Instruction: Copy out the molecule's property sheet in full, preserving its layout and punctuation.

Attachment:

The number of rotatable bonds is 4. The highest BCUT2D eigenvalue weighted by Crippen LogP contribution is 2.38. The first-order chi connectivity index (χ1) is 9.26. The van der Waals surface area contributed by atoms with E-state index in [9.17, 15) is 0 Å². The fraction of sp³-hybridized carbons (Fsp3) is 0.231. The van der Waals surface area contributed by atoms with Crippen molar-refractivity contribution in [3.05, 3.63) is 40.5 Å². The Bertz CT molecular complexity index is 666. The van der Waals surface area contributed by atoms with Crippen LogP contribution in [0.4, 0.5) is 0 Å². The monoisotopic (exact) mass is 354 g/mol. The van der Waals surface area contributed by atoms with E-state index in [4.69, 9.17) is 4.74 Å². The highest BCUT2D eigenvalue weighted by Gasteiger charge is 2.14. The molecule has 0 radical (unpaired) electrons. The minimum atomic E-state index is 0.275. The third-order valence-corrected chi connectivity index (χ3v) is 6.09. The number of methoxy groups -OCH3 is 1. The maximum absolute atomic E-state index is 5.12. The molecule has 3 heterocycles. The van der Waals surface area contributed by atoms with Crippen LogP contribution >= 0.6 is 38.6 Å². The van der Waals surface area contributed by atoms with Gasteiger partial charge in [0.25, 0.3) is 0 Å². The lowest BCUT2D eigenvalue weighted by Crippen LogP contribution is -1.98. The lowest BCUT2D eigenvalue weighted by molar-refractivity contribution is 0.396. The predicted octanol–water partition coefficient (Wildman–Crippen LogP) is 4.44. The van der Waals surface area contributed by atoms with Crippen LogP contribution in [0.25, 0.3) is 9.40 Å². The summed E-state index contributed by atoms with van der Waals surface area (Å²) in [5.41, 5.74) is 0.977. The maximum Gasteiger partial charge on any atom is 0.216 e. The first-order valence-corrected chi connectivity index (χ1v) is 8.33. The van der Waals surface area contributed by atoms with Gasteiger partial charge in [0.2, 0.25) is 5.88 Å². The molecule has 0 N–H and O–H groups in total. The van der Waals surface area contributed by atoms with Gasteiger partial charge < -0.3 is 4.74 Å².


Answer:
The number of rotatable bonds is 4. The highest BCUT2D eigenvalue weighted by Crippen LogP contribution is 2.38. The first-order chi connectivity index (χ1) is 9.26. The van der Waals surface area contributed by atoms with E-state index in [9.17, 15) is 0 Å². The fraction of sp³-hybridized carbons (Fsp3) is 0.231. The van der Waals surface area contributed by atoms with Crippen molar-refractivity contribution in [3.05, 3.63) is 40.5 Å². The Bertz CT molecular complexity index is 666. The van der Waals surface area contributed by atoms with Crippen LogP contribution in [0.4, 0.5) is 0 Å². The monoisotopic (exact) mass is 354 g/mol. The van der Waals surface area contributed by atoms with E-state index in [4.69, 9.17) is 4.74 Å². The highest BCUT2D eigenvalue weighted by Gasteiger charge is 2.14. The molecule has 0 radical (unpaired) electrons. The minimum atomic E-state index is 0.275. The third-order valence-corrected chi connectivity index (χ3v) is 6.09. The number of methoxy groups -OCH3 is 1. The maximum absolute atomic E-state index is 5.12. The molecule has 3 heterocycles. The van der Waals surface area contributed by atoms with Crippen LogP contribution >= 0.6 is 38.6 Å². The van der Waals surface area contributed by atoms with Gasteiger partial charge in [0.25, 0.3) is 0 Å². The lowest BCUT2D eigenvalue weighted by Crippen LogP contribution is -1.98. The lowest BCUT2D eigenvalue weighted by molar-refractivity contribution is 0.396. The predicted octanol–water partition coefficient (Wildman–Crippen LogP) is 4.44. The van der Waals surface area contributed by atoms with Crippen LogP contribution in [0.25, 0.3) is 9.40 Å². The summed E-state index contributed by atoms with van der Waals surface area (Å²) in [5.41, 5.74) is 0.977. The maximum Gasteiger partial charge on any atom is 0.216 e. The first-order valence-corrected chi connectivity index (χ1v) is 8.33. The van der Waals surface area contributed by atoms with Gasteiger partial charge in [0.2, 0.25) is 5.88 Å². The molecule has 0 N–H and O–H groups in total. The van der Waals surface area contributed by atoms with Gasteiger partial charge < -0.3 is 4.74 Å².